87% of businesses have low business intelligence and analytics maturity.

Supply chain leaders today are faced with two major challenges. Achieving visibility across multi-stakeholder networks and deriving actionable insights from data. In fact, 87% of businesses have low business intelligence and analytics maturity – this is especially true in supply chain. Of course, the two challenges are linked, and in this blog, we set out why and how leaders can leverage visibility and actionable insights to improve both operational performance and analysis across their networks.

As supply chains grow ever more complex and multi-faceted, leaders have been looking for ways to gain visibility at a granular level. What makes achieving visibility so challenging in today’s supply chains is the number of independent organisations involved in each intricate network. Supply chains are typically made up of several organisations, each performing a specific function that, when combined with others, makes up the network that facilitates the movement of goods from A to B.

Each organisation generates a huge amount of data at specific points within the supply chain. Capturing and combing this data is, of course a major challenge given the organisations are independent entities, separate from one another. Hence single domain like technologies such as GPS and RFID tagging can generate data outside of each organisation’s jurisdiction (single domain as one organisation owns the tech, captures the data etc.).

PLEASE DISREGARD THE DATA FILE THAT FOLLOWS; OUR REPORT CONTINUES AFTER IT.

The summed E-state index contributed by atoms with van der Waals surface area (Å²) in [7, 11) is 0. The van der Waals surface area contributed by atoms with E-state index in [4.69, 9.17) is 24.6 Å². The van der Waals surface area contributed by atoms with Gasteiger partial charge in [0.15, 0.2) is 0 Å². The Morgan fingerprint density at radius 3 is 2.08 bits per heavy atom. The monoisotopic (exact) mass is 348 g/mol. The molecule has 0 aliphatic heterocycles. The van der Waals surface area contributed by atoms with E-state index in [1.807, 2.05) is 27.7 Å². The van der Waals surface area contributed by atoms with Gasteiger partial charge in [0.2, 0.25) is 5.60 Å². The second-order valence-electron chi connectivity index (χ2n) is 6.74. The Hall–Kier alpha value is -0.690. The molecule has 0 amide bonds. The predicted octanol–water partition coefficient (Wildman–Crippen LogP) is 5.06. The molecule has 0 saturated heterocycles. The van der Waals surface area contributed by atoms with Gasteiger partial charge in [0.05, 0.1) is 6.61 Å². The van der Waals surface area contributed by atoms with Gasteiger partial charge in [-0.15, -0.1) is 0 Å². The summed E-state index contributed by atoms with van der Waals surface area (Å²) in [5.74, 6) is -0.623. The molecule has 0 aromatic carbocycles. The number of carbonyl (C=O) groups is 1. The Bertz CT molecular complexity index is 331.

However, as those businesses that have invested heavily into these types of technologies have found, they only solve part of the challenge. They might well provide tracking and condition data at consignment level, but the data is still siloed from the other sources. This makes the realisation of value difficult as, in isolation, users only get part of the story.

Of course, from an operational perspective, relatively siloed data can be of benefit. For example, tracking a pallet of goods enables real-time ETA’s to be generated and communicated etc. But deriving root cause analyses historically often requires many more data points and relationships between them to unlock the insights required.

To achieve truly transformational insight and visibility sustainably, the impasse that currently prevents data across the various separate organisations from being shared must be unlocked.

At Entopy, we have looked at this challenge. Rather than focusing on how we can enable a single domain to get visibility across the network (i.e. the deployment of new technology), we have set about finding solutions for how data can be captured and combined across multiple organisations whilst addressing the key challenges that prevent this today.

The Entopy platform enables data to be captured in a highly targeted way, using defined policies to govern interactions with each domain. Data is orchestrated to form a ‘Digital Twin’ of a consignment, enabling analysis and insights to be drawn at a granular level. Each ‘Twin’ records the consignment lifecycle, providing a rich data foundation for future root cause analysis and identification of pinch points.

We call it Intelligent Data Orchestration.